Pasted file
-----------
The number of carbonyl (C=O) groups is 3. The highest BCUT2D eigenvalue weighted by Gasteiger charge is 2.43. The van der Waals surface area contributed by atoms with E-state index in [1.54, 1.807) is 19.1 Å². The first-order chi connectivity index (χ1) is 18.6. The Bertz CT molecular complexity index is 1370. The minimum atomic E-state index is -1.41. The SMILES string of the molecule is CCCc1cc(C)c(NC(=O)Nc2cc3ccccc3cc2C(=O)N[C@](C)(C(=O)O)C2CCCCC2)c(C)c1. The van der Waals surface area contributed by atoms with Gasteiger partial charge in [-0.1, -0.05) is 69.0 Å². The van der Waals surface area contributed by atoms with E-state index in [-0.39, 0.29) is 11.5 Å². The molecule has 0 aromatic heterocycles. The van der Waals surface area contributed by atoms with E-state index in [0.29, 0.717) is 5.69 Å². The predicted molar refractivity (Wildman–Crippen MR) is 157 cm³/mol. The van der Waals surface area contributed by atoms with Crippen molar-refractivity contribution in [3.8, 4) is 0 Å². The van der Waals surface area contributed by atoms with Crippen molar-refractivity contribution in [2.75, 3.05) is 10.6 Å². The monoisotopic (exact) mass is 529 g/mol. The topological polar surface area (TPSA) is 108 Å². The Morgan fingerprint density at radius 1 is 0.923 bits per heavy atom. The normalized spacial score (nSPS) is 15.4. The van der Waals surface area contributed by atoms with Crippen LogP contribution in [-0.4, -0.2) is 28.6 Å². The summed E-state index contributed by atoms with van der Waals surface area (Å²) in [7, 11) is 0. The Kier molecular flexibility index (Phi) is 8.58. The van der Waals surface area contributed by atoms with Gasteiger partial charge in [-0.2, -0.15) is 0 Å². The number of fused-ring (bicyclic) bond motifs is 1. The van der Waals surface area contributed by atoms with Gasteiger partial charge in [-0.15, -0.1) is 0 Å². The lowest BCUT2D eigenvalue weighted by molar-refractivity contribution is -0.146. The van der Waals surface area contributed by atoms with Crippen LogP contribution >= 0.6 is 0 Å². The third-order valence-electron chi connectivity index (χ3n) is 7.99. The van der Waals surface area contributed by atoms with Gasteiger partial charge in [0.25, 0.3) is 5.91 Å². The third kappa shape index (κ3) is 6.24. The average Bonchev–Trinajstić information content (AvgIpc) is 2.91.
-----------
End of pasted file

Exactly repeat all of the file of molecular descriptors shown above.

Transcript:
The number of carbonyl (C=O) groups is 3. The highest BCUT2D eigenvalue weighted by Gasteiger charge is 2.43. The van der Waals surface area contributed by atoms with E-state index in [1.54, 1.807) is 19.1 Å². The first-order chi connectivity index (χ1) is 18.6. The Bertz CT molecular complexity index is 1370. The minimum atomic E-state index is -1.41. The SMILES string of the molecule is CCCc1cc(C)c(NC(=O)Nc2cc3ccccc3cc2C(=O)N[C@](C)(C(=O)O)C2CCCCC2)c(C)c1. The van der Waals surface area contributed by atoms with Gasteiger partial charge in [-0.1, -0.05) is 69.0 Å². The van der Waals surface area contributed by atoms with E-state index in [-0.39, 0.29) is 11.5 Å². The molecule has 0 aromatic heterocycles. The van der Waals surface area contributed by atoms with E-state index in [0.29, 0.717) is 5.69 Å². The predicted molar refractivity (Wildman–Crippen MR) is 157 cm³/mol. The van der Waals surface area contributed by atoms with Crippen molar-refractivity contribution in [3.8, 4) is 0 Å². The van der Waals surface area contributed by atoms with Crippen molar-refractivity contribution in [2.75, 3.05) is 10.6 Å². The monoisotopic (exact) mass is 529 g/mol. The topological polar surface area (TPSA) is 108 Å². The Morgan fingerprint density at radius 1 is 0.923 bits per heavy atom. The normalized spacial score (nSPS) is 15.4. The van der Waals surface area contributed by atoms with Crippen LogP contribution in [-0.4, -0.2) is 28.6 Å². The summed E-state index contributed by atoms with van der Waals surface area (Å²) in [7, 11) is 0. The Kier molecular flexibility index (Phi) is 8.58. The van der Waals surface area contributed by atoms with Gasteiger partial charge in [-0.2, -0.15) is 0 Å². The number of fused-ring (bicyclic) bond motifs is 1. The van der Waals surface area contributed by atoms with Gasteiger partial charge in [-0.15, -0.1) is 0 Å². The lowest BCUT2D eigenvalue weighted by molar-refractivity contribution is -0.146. The van der Waals surface area contributed by atoms with Crippen LogP contribution >= 0.6 is 0 Å². The third-order valence-electron chi connectivity index (χ3n) is 7.99. The van der Waals surface area contributed by atoms with Gasteiger partial charge in [0.25, 0.3) is 5.91 Å². The third kappa shape index (κ3) is 6.24. The average Bonchev–Trinajstić information content (AvgIpc) is 2.91.